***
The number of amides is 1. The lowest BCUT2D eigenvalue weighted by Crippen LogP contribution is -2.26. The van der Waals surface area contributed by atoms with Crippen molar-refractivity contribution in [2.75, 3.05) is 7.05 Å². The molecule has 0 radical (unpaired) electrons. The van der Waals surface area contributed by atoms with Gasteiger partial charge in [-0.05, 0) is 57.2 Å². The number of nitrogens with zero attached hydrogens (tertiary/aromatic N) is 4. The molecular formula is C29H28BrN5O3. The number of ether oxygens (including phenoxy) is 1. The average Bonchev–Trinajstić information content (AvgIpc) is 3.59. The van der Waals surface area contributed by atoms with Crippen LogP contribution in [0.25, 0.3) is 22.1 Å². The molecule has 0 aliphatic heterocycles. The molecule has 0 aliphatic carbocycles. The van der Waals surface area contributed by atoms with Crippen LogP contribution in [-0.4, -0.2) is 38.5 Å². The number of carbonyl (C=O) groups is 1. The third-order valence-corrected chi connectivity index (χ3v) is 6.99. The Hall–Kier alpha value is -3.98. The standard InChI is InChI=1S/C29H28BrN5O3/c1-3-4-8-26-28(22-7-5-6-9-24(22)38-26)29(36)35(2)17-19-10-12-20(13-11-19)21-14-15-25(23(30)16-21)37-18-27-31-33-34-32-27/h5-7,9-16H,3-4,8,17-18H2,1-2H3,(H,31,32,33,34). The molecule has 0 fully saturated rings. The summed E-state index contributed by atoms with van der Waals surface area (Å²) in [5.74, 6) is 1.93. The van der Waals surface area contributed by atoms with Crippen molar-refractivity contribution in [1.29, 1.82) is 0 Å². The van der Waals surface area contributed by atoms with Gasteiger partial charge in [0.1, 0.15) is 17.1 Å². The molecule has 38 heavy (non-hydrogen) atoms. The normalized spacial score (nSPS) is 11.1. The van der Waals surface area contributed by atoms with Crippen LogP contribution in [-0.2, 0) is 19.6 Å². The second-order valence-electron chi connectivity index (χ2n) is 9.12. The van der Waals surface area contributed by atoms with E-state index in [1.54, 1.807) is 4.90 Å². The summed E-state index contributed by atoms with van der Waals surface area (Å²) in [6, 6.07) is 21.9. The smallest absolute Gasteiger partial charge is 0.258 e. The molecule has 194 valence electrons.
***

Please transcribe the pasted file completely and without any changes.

The number of amides is 1. The lowest BCUT2D eigenvalue weighted by Crippen LogP contribution is -2.26. The van der Waals surface area contributed by atoms with Crippen molar-refractivity contribution in [2.75, 3.05) is 7.05 Å². The molecule has 0 radical (unpaired) electrons. The van der Waals surface area contributed by atoms with Gasteiger partial charge in [-0.05, 0) is 57.2 Å². The number of nitrogens with zero attached hydrogens (tertiary/aromatic N) is 4. The molecular formula is C29H28BrN5O3. The number of ether oxygens (including phenoxy) is 1. The average Bonchev–Trinajstić information content (AvgIpc) is 3.59. The van der Waals surface area contributed by atoms with Crippen LogP contribution in [0.25, 0.3) is 22.1 Å². The molecule has 0 aliphatic heterocycles. The molecule has 0 aliphatic carbocycles. The van der Waals surface area contributed by atoms with Crippen LogP contribution in [-0.4, -0.2) is 38.5 Å². The number of carbonyl (C=O) groups is 1. The third-order valence-corrected chi connectivity index (χ3v) is 6.99. The Hall–Kier alpha value is -3.98. The standard InChI is InChI=1S/C29H28BrN5O3/c1-3-4-8-26-28(22-7-5-6-9-24(22)38-26)29(36)35(2)17-19-10-12-20(13-11-19)21-14-15-25(23(30)16-21)37-18-27-31-33-34-32-27/h5-7,9-16H,3-4,8,17-18H2,1-2H3,(H,31,32,33,34). The molecule has 0 fully saturated rings. The summed E-state index contributed by atoms with van der Waals surface area (Å²) in [5.74, 6) is 1.93. The van der Waals surface area contributed by atoms with Crippen molar-refractivity contribution in [1.29, 1.82) is 0 Å². The van der Waals surface area contributed by atoms with Gasteiger partial charge in [0.1, 0.15) is 17.1 Å². The molecule has 38 heavy (non-hydrogen) atoms. The normalized spacial score (nSPS) is 11.1. The van der Waals surface area contributed by atoms with Crippen LogP contribution in [-0.2, 0) is 19.6 Å². The second-order valence-electron chi connectivity index (χ2n) is 9.12. The van der Waals surface area contributed by atoms with E-state index in [1.54, 1.807) is 4.90 Å². The summed E-state index contributed by atoms with van der Waals surface area (Å²) in [6, 6.07) is 21.9. The smallest absolute Gasteiger partial charge is 0.258 e. The molecule has 194 valence electrons.